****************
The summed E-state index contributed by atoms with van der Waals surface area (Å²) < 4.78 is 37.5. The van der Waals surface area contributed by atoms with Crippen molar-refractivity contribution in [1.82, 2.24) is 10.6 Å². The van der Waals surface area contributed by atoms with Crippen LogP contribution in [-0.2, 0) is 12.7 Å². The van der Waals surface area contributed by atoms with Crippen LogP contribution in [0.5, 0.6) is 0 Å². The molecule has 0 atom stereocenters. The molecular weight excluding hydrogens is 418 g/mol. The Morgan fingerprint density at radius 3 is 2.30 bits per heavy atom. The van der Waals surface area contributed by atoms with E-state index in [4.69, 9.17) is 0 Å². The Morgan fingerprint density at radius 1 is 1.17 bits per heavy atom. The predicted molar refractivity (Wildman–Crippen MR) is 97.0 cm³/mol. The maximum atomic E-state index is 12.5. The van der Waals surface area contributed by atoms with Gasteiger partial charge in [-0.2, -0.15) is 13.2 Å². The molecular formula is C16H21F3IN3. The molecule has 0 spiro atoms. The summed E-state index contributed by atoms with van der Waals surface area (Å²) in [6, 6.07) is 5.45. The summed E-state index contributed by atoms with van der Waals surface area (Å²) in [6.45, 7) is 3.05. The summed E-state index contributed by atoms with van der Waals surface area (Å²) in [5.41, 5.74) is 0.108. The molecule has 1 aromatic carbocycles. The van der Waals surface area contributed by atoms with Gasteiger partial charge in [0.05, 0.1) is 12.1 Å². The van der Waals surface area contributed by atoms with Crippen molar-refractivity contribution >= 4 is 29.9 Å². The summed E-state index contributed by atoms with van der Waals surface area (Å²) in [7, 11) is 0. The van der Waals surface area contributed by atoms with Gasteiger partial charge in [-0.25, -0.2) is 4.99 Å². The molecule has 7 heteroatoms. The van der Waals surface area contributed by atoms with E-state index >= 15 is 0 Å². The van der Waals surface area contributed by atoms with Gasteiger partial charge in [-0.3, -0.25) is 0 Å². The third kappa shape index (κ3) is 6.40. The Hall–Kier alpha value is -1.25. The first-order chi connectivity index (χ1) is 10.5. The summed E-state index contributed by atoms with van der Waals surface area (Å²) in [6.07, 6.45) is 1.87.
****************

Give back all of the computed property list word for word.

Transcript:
The summed E-state index contributed by atoms with van der Waals surface area (Å²) < 4.78 is 37.5. The van der Waals surface area contributed by atoms with Crippen molar-refractivity contribution in [1.82, 2.24) is 10.6 Å². The van der Waals surface area contributed by atoms with Crippen LogP contribution in [-0.2, 0) is 12.7 Å². The van der Waals surface area contributed by atoms with Crippen LogP contribution in [0.5, 0.6) is 0 Å². The molecule has 0 atom stereocenters. The molecular weight excluding hydrogens is 418 g/mol. The Morgan fingerprint density at radius 3 is 2.30 bits per heavy atom. The van der Waals surface area contributed by atoms with E-state index in [4.69, 9.17) is 0 Å². The Morgan fingerprint density at radius 1 is 1.17 bits per heavy atom. The predicted molar refractivity (Wildman–Crippen MR) is 97.0 cm³/mol. The maximum atomic E-state index is 12.5. The van der Waals surface area contributed by atoms with Gasteiger partial charge in [-0.2, -0.15) is 13.2 Å². The molecular formula is C16H21F3IN3. The molecule has 0 spiro atoms. The summed E-state index contributed by atoms with van der Waals surface area (Å²) in [6, 6.07) is 5.45. The summed E-state index contributed by atoms with van der Waals surface area (Å²) in [6.45, 7) is 3.05. The summed E-state index contributed by atoms with van der Waals surface area (Å²) in [5.41, 5.74) is 0.108. The molecule has 1 aromatic carbocycles. The van der Waals surface area contributed by atoms with Gasteiger partial charge in [0.05, 0.1) is 12.1 Å². The van der Waals surface area contributed by atoms with Crippen molar-refractivity contribution >= 4 is 29.9 Å². The summed E-state index contributed by atoms with van der Waals surface area (Å²) in [7, 11) is 0. The van der Waals surface area contributed by atoms with Gasteiger partial charge in [-0.25, -0.2) is 4.99 Å². The molecule has 7 heteroatoms. The van der Waals surface area contributed by atoms with E-state index >= 15 is 0 Å². The van der Waals surface area contributed by atoms with Gasteiger partial charge in [-0.3, -0.25) is 0 Å². The third kappa shape index (κ3) is 6.40. The Hall–Kier alpha value is -1.25. The first-order chi connectivity index (χ1) is 10.5. The summed E-state index contributed by atoms with van der Waals surface area (Å²) in [6.07, 6.45) is 1.87.